By Phil McNulty
Chief football writer
Jerzy Dudek's spectacular rehabilitation under the roof of Cardiff's Millennium Stadium was a shining symbol of Liverpool's own repair work on their reputation.
Jerzy Dudek repaired his reputation
Dudek was labelled - with some inevitability - "The Dud" and "The Jerzy with a Hole" after his career reached a low point at Anfield on 1 December.
It was the date the previously reliable Liverpool goalkeeper will have ringed in black on his calendar.
He capped a spell of catastrophic form by allowing Jamie Carragher's back-pass to slip through his fingers and present Diego Forlan with a goal in Manchester United's 2-1 Premiership win.
Dudek was dropped days later - and it would have taken an unlikely leap of the imagination to predict he would keep United at bay brilliantly in Liverpool's 2-0 Worthington Cup Final win.
And yet the fates played a hand in Dudek's remarkable return to favour.
Chris Kirkland, his outstanding replacement, was ruled out for the rest of the season with a knee injury sustained in the FA Cup at Crystal Palace.
Dudek was then presented with the perfect opportunity to complete his comeback - a major domestic final against the opponents he had gifted a goal.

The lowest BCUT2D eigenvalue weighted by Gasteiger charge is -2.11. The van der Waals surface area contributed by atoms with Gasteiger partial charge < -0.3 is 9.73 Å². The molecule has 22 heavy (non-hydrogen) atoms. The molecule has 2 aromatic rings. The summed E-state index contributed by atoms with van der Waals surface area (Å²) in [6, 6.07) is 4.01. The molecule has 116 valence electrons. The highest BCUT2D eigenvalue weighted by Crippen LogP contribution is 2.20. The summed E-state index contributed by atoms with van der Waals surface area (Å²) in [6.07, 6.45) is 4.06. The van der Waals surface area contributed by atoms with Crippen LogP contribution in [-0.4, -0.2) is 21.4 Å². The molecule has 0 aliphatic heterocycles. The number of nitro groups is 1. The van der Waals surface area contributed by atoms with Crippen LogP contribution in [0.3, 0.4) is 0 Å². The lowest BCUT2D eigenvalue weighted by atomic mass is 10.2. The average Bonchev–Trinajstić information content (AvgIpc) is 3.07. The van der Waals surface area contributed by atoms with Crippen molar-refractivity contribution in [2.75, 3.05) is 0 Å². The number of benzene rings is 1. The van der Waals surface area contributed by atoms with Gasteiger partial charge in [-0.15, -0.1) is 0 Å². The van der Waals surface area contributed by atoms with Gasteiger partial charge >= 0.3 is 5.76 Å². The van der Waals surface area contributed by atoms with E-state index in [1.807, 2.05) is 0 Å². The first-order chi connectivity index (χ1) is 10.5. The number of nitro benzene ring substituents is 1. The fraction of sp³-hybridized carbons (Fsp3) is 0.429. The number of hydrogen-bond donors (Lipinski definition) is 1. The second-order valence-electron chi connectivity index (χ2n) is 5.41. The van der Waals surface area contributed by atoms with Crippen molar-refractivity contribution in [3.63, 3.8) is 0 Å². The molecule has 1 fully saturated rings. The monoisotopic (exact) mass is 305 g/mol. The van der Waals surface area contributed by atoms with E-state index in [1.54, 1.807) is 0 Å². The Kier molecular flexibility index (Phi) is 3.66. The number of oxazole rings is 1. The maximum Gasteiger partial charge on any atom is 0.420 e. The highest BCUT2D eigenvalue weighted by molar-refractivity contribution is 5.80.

And few will begrudge the modest Pole, a humble figure who is hugely popular with his Liverpool team-mates, his day in the spotlight.
The stage was set - and it was time for deliverance from his personal demons.
Dudek produced in style with a string of fine saves as Liverpool emerged in triumph.
And he was joined by others who have felt the cutting edge of criticism during a season of under-achievement at Anfield.
Manager Gerard Houllier has been first in the line of fire after poor results, criticised for lack of ambition and a negative approach.
But when it mattered, Houllier silenced the doubters by proving again he has a happy habit of dealing in the currency Liverpool's fans enjoy most - silverware.
Houllier also produced his tried and trusted game plan that has left Manchester United beaten by Liverpool in six out of their last seven meetings.
Smother in defence, stifle in midfield and strike on the break.
Liverpool's goalscorers also enjoyed personal highs after the lows of earlier in the season.
Steven Gerrard was publicly questioned by Houllier after Liverpool's Champions League exit against Basle - but responded by dominating Roy Keane in midfield.
And Michael Owen once again used the Millennium Stadium as his personal playground to answer his critics.
Owen was heavily criticised after a recent barren patch, but he has responded with three goals in his last three games.
He is Liverpool's man for the big occasion above all others, and proved it again with the punishing second goal against United.
But for those who live in hope that some romance remains in the cash-driven old game, the sight of Dudek clutching the Worthington Cup and his man of the match award was the most heart-warming of all.